The initial spend has to come from the currency issuer – this is Government Spending, the recipients of that income spend further and then those receiving income from that spending spend again – until such a state that a certain portion of the labour force is employed. Investment expenditure and Export expenditure is also income for someone or to some business and thus contributes to employment.

Within the cycle of spending there are what are called leakages – these are taxation, savings and imports. Taxes take away spending power, causing unemployment but allowing the Government to create the non-inflationary space to spend and acquire real goods and services. Savings and imports (which are a foreigners desire to save) is income not spent and thus can be thought of as contributing to unemployment. Keynes argued that Government Spending needs to equal full employment and the savings desires of the non-government sector.

Sectoral balances between the the Government and non-Government show that the Government deficit has to equal the Non-Government sector surplus. This is an accounting rule. If the Government spends 100 and taxes 30, we record that as a deficit of -70 but that +70 has to sit within the non government sector. It is income.

Unemployment is a result of insufficient aggregate demand (total spending) A currency issuer always chooses the unemployment rate. It is a political choice as the issuer of a currency can ALWAYS purchase whatever is for sale in the currency it issues. It uses the computer to mark up the size of a bank account and gives them a task to do!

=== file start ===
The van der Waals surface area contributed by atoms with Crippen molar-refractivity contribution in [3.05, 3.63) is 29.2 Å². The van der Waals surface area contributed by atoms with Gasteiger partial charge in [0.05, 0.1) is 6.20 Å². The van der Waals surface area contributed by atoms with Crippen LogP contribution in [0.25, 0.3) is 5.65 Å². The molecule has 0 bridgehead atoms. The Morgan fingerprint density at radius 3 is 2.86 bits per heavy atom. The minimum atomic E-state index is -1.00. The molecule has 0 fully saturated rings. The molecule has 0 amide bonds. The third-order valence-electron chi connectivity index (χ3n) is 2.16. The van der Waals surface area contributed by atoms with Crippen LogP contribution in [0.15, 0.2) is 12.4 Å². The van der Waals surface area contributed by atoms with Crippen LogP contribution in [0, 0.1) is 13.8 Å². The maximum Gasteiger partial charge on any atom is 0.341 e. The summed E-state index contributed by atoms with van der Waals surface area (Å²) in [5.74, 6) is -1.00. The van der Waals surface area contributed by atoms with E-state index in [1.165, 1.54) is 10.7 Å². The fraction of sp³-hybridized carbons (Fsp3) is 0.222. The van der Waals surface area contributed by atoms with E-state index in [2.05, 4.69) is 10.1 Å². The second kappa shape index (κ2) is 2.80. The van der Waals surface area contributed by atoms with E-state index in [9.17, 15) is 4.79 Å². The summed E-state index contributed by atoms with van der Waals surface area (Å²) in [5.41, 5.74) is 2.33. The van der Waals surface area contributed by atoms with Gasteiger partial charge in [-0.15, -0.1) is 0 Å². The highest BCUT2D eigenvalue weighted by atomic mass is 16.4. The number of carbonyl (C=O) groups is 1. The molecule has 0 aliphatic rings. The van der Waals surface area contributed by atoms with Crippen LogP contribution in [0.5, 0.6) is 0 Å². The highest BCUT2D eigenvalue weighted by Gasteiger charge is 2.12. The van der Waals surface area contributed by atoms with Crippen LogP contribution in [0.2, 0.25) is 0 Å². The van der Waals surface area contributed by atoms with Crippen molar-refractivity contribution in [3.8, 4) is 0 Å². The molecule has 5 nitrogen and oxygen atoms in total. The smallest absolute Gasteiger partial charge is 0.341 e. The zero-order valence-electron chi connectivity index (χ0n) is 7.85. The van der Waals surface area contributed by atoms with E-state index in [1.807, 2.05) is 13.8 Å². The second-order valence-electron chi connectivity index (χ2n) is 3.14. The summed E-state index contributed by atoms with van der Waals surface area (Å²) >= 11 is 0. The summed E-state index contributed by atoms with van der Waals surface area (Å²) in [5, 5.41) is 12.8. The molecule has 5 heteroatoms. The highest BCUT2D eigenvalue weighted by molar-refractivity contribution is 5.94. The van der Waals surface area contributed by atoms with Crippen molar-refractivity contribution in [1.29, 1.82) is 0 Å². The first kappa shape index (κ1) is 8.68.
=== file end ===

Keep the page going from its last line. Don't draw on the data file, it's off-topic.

Within an MMT framework a Job Guarantee is a superior automatic stabiliser (spending increasing/decreasing without a change in policy) that maintains ‘loose’ full employment and price stability. It is a superior inflation anchor than the current orthodox approach that uses unemployed to discipline the inflation rate. Spending at the bottom of the income spectrum can not be inflationary as inflation is excess spending beyond the productive capacity and the economies ability to absorb the additional spending. Purchasing the unemployed (those that have been rejected by the labour market, that is constructed from the Governments initial spend) can not be inflationary because there has been no competing bid for their labour. I’ll write in more detail on inflation at some future point.

The radio interview was a simplified explanation of the above. Many thanks to Anne for the edit making me sound coherent. It is an art form giving an interview.

It should be noted that the story of money is much much more complex. It involves different types of monetary regimes which you can divide into three types. A Gold Standard, Fixed Currency Exchange Rates and Fiat currency regimes. The latter is what we operate under today.

To further complicate things add a banking system to a monetary system and you have entities that are given license to issue credit and I dealt with this in my first blog post.

That is all from me for today!